Though online shopping allows consumers to make purchases while they're still wearing bunny slippers, surprising data was unveiled in early 2015 that showed the vast majority of consumers prefer to shop in store at least some of the time. PricewaterhouseCoopers reports that many consumers still shop at physical stores once a week, with only 27 percent shopping online weekly. However, even though consumers are willing to show up at a store, marketers have to give them a reason to do so. Fortunately, paid search marketing can help your business accomplish this task.
Getting on Target With Local Shoppers
One of the trickiest parts of crafting a successful paid search campaign is knowing where to focus your money. Though starting a big budget campaign sounds like a good idea in theory, if you're investing your money in the wrong places, it can end up backfiring. Instead of throwing everything against the wall, start small and begin targeting local users within a small radius of your storefront. If this initial targeting works, you can continue to grow your local ad presence and potentially widen your reach as word of mouth about your business spreads. Search Engine Land also notes that keeping your own store's geography in mind is key when determining how wide of a radius to cast. A store in the middle of a busy big city probably needs a much smaller search radius to target their customers than a store in a more rural, remote location, where customers will have to drive from further out to reach the store.
Give the Consumers What They Want
When a consumer clicks on an ad, they are likely searching for information about simple things, like the condition of your store, hours or stock level. Though it's tempting to purposefully keep this information hidden in an effort to entice consumers into visiting your business, it's a bad idea. Making sure your site is easily navigable and has the most requested information readily available will help consumers feel confident about your brand. This practice could mark the difference between a frustrated consumer putting the phone away and giving up on your brand and an informed consumer who wants to see a specific product up close before making a purchase.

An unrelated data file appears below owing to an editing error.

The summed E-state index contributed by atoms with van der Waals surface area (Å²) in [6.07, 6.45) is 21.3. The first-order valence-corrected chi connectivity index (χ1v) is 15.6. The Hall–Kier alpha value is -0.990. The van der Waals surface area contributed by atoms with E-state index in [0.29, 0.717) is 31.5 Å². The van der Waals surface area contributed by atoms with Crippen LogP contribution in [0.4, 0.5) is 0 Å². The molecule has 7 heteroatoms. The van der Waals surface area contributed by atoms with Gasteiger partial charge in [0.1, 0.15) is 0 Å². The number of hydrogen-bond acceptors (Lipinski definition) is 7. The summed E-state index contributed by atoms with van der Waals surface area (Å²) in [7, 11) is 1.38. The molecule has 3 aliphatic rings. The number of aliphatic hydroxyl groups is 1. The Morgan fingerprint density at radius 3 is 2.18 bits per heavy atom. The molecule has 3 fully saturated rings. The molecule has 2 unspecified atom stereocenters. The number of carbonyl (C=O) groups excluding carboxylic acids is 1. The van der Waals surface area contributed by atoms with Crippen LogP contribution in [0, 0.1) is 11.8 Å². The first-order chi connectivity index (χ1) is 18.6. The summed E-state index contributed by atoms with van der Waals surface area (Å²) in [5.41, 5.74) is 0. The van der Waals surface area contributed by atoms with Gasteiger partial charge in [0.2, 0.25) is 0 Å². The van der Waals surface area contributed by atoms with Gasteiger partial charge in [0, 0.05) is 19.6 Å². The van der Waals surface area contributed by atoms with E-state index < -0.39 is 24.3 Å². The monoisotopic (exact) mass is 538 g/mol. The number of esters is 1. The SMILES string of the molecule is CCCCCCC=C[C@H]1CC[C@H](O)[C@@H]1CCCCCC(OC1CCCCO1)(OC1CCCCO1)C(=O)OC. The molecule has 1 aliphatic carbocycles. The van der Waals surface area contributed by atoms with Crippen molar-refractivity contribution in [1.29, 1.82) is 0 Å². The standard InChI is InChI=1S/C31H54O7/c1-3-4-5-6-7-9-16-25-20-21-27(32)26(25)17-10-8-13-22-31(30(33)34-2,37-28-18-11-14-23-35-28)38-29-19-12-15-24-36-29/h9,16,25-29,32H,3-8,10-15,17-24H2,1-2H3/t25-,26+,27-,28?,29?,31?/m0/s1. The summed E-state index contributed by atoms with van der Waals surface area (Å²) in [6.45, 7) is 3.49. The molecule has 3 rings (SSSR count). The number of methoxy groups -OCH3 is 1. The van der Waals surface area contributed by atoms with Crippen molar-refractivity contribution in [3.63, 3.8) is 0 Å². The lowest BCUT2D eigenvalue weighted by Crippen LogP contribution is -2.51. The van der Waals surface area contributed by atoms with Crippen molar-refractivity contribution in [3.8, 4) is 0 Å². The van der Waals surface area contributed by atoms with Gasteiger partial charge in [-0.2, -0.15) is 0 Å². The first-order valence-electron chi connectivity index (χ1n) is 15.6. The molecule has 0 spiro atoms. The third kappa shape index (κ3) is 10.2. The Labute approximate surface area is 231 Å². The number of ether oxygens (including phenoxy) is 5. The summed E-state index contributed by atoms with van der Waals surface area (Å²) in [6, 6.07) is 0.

Incentives for Store Visits
Though marketers should steer clear of withholding information or using other nefarious means to encourage in-store visits, there are positive ways to use paid search to motivate consumers to stop by your storefront, including a strong call-to-action, special in-store-only deals or the smart use of images. For instance, a local art supply store can encourage consumers to stop in one day only for 15 percent off all brushes and use a landing page optimized for mobile that features graphics with several brush types. Ideally, consumers will be able to see a brush they've been wanting in the graphic and will be motivated by the call-to-action and special deal to stop by the art store and take advantage of the in-store deal.
It's tempting to think of paid search marketing as something primarily used for Web-based businesses, but this notion couldn't be less accurate. Though it's true paid search ads are a great way to encourage purchases online, they can also inform consumers and push them toward in-store visits.